The Experiment

Aim of the Experiments

The experiments we run aim to visualize the impact that the tricks of DQN have. Note that in [1], the authors find that each of the two tricks, experience replay and a fixed target network, have their own contribution to the success of the agent and that their contribution amplifies when they are combined. We are interested in whether we can confirm these results in a simpler environment and highlighting the individual contributions of the effects.

The self-written source code of the experiments can be found on GitHub2, where we reference to others if we were inspired by their work.

The Environment

The desiderata for our environment were the following:

  • It is simple enough to allow easy experimentation.
  • It is complex and difficult enough so that DQN without experience replay and a fixed target network is not able to solve it.

With these criteria in mind, we will see if the tricks proposed in DQN make it solvable.

We qualitatively reviewed the performance of our model trained on all classic control environments of OpenAI Gym3. Performance is measured as the (negative) episode duration (sign dependant on the whether the agent is tasked to have long or short episodes), and plotted over the training period. We found that the Acrobot-v1 and MountainCar-v0 environments would require further modifications to DQN to be solvable, i.e. even the tricks were not able to lead to convergence. However, the Cartpole-v1 environment displayed exactly the required properties: it diverged when using standard semi-gradient Q-learning with function approximation, but converged when adding experience replay and a target network. In this environment the return is the total number of steps that the pole stays upright, with the upper limit of the number of episodes being 500.


We have trained the network in the following four versions:

  1. vanilla semi-gradient Q-learning with function approximation.
  2. the same as (1) and including experience replay.
  3. the same as (1) and including a fixed target network which is updated every cCc \in C steps. We experiment with different values of CC in the set {1,50,100,200,500}\{1, 50, 100, 200, 500\}.
  4. a combination of (2) and (3). This is the full training process proposed in [1].

Each variant uses the same simple neural network implemented in PyTorch:

class QNetwork(nn.Module):
    def __init__(self, num_s, num_a, num_hidden=128):
        self.l1 = nn.Linear(num_s, num_hidden)
        self.l2 = nn.Linear(num_hidden, num_a)

    def forward(self, x):
        x = F.relu(self.l1(x))
        x = self.l2(x)
        return x

All variants use the same static set of hyperparameters listed in the table below, where we also explain the reasoning behind their choice.

Hyperparameter Value Rationale
Number of episodes 100100 Methods that proved convergence properties converge after around 50 episodes.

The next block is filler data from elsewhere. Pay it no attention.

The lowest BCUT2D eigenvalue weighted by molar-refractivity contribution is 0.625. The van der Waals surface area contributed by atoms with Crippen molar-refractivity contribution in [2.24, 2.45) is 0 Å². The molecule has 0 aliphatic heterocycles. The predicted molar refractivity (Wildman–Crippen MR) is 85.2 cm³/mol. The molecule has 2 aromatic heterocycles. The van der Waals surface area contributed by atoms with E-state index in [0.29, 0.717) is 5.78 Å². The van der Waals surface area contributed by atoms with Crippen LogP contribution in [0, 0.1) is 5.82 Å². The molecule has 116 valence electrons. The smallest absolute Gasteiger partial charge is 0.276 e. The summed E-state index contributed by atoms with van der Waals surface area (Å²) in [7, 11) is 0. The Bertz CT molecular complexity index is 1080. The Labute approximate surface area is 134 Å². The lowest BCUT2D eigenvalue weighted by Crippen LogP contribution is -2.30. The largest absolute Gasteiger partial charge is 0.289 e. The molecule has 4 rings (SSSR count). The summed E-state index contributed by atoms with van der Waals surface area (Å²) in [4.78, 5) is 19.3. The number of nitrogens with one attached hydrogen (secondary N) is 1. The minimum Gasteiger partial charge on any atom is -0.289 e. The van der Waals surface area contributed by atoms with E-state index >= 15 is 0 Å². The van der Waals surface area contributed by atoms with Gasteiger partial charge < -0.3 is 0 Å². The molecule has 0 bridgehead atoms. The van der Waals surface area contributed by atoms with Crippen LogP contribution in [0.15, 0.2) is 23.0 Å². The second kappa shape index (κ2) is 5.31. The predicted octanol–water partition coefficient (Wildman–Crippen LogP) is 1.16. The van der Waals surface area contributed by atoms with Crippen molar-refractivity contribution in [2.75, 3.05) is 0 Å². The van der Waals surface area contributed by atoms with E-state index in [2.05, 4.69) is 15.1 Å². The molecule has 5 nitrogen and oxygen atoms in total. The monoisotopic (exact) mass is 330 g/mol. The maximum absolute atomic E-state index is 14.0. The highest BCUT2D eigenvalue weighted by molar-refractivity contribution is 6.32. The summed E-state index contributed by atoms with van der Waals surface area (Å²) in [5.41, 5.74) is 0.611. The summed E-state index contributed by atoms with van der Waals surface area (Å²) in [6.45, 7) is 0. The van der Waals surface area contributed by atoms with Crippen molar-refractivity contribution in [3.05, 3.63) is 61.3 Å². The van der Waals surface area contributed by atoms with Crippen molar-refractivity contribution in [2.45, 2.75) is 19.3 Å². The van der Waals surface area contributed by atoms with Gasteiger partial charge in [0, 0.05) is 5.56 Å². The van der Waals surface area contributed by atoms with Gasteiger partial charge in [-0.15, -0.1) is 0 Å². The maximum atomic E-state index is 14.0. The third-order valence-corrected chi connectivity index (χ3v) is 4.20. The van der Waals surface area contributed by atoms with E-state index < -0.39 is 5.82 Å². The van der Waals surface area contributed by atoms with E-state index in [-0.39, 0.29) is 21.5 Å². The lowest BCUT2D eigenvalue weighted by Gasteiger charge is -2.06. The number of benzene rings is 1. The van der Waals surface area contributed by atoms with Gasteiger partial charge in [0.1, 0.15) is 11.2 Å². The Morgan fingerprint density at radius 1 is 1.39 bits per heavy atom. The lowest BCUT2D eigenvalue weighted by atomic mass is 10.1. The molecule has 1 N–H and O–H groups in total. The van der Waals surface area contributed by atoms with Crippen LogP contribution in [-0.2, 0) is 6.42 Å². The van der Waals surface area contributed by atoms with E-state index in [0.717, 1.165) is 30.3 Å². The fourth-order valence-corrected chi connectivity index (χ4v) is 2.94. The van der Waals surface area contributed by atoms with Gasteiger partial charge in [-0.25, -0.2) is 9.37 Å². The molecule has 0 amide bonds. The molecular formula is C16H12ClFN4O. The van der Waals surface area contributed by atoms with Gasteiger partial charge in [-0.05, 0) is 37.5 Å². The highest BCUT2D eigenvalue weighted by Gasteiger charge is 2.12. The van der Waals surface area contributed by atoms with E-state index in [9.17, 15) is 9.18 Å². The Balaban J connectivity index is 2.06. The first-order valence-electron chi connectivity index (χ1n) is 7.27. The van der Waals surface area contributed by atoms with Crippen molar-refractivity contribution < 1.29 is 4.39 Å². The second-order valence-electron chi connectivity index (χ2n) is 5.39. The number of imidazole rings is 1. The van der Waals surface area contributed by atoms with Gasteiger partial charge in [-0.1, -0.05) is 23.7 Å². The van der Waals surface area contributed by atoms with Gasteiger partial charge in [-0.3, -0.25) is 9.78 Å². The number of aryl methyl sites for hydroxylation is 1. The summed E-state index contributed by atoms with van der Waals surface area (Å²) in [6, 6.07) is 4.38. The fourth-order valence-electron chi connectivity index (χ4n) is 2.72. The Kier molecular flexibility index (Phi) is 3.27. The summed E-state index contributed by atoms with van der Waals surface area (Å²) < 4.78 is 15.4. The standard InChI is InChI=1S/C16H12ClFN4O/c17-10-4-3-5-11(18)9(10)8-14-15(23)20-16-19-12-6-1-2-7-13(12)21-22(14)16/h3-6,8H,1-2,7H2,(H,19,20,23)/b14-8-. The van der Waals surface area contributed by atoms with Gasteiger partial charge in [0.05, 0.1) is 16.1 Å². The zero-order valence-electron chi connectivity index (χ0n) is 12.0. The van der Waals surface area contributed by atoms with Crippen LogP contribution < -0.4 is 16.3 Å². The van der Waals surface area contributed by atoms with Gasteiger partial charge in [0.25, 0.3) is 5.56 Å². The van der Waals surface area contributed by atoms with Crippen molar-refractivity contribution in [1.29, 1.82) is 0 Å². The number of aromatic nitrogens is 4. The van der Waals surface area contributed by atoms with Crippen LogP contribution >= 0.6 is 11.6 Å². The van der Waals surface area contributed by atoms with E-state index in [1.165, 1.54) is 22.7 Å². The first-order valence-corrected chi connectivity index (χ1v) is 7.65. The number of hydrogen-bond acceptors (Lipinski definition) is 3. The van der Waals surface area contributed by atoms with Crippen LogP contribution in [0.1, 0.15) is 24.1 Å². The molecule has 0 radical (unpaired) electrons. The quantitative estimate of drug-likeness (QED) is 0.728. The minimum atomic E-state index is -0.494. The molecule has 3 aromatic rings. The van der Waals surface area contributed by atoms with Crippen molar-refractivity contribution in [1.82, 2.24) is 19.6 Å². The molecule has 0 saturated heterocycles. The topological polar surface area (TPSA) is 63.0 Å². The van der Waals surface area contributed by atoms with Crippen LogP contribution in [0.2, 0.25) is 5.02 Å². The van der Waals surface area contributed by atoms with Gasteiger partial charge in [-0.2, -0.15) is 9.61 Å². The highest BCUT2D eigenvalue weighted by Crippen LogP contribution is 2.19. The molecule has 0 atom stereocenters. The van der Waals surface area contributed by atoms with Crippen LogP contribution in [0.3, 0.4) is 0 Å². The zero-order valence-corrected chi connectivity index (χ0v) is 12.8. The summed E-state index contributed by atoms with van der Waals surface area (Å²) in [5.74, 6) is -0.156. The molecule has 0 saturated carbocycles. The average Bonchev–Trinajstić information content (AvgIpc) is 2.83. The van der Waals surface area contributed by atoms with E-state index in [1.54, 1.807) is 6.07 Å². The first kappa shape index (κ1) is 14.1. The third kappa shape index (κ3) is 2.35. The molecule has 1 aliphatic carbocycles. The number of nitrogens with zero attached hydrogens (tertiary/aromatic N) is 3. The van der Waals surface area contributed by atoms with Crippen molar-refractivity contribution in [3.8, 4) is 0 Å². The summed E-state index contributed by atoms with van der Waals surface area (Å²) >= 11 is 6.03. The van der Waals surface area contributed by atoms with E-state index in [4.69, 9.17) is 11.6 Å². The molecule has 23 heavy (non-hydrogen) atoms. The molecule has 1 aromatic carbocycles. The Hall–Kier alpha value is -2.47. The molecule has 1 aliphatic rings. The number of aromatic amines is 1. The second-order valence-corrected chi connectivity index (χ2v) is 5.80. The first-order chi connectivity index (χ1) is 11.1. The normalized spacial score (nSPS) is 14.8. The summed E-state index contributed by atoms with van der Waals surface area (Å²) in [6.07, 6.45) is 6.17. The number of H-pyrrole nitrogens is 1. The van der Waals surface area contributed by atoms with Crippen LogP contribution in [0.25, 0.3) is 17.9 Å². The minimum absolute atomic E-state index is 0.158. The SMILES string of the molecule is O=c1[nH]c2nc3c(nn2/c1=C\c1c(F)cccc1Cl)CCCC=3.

Batch size 6464 Standard ”exponent of 2” value with no particular meaning.
Discount Factor 0.80.8 Hand-picked during experimentation and implementation process.
Learning Rate 10310^{-3} Hand-picked during experimentation and implementation process.
Memory Capacity 10.00010.000 Hand-picked during experimentation and implementation process
Replay Start Size Batch Size After 6464 state transitions, we begin training, since then the memory contains enough transitions to fill a batch.
Seed 0100-10 Set of different seeds used to ensure reproducibility and to get uncorrelated results.
ϵstart\epsilon_{\text{start}} 1 At the beginning we play a maximal exploration strategy since the policy did not find good behaviour yet.
ϵend\epsilon_{\text{end}} 0.050.05 We don’t act greedily even during validation, so that the agent cannot overfit on the training experience
ϵsteps\epsilon_{\text{steps}} 10001000 Within 10001000 updates, ϵ\epsilon is linearly annealed to 0.050.05. Hand picked during implementation as it gave fast convergence.
Optimizer ADAM (default parameters) State of the art optimizer suitable for most applications.
NN architecture Input dim: number of states, i.e. 4; Hidden dim: 128 followed by ReLU; Output dim: number of actions, i.e. 2 Hand-picked based on problem and input complexity.

The Implementation

We have utilized the code obtained during Lab sessions of the course Reinforcement Learning at University of Amsterdam as the skeleton of our code, and added a flag to enable/disable the experience replay trick, and added an integer input to define for how many steps the target network would be fixed (1 meaning it is updated each time i.e. it is not fixed). All the environments used are from the OpenAI Gym library. For the implementation we use several open-source standard machine learning python packages (for details see the source code). The experiments are run on a regular laptop with Intel i5-7200U CPU and 8GB of RAM on which a single run of 100 episodes takes about 30 seconds. This means that the results we obtained here can easily be checked on your computer in a few minutes.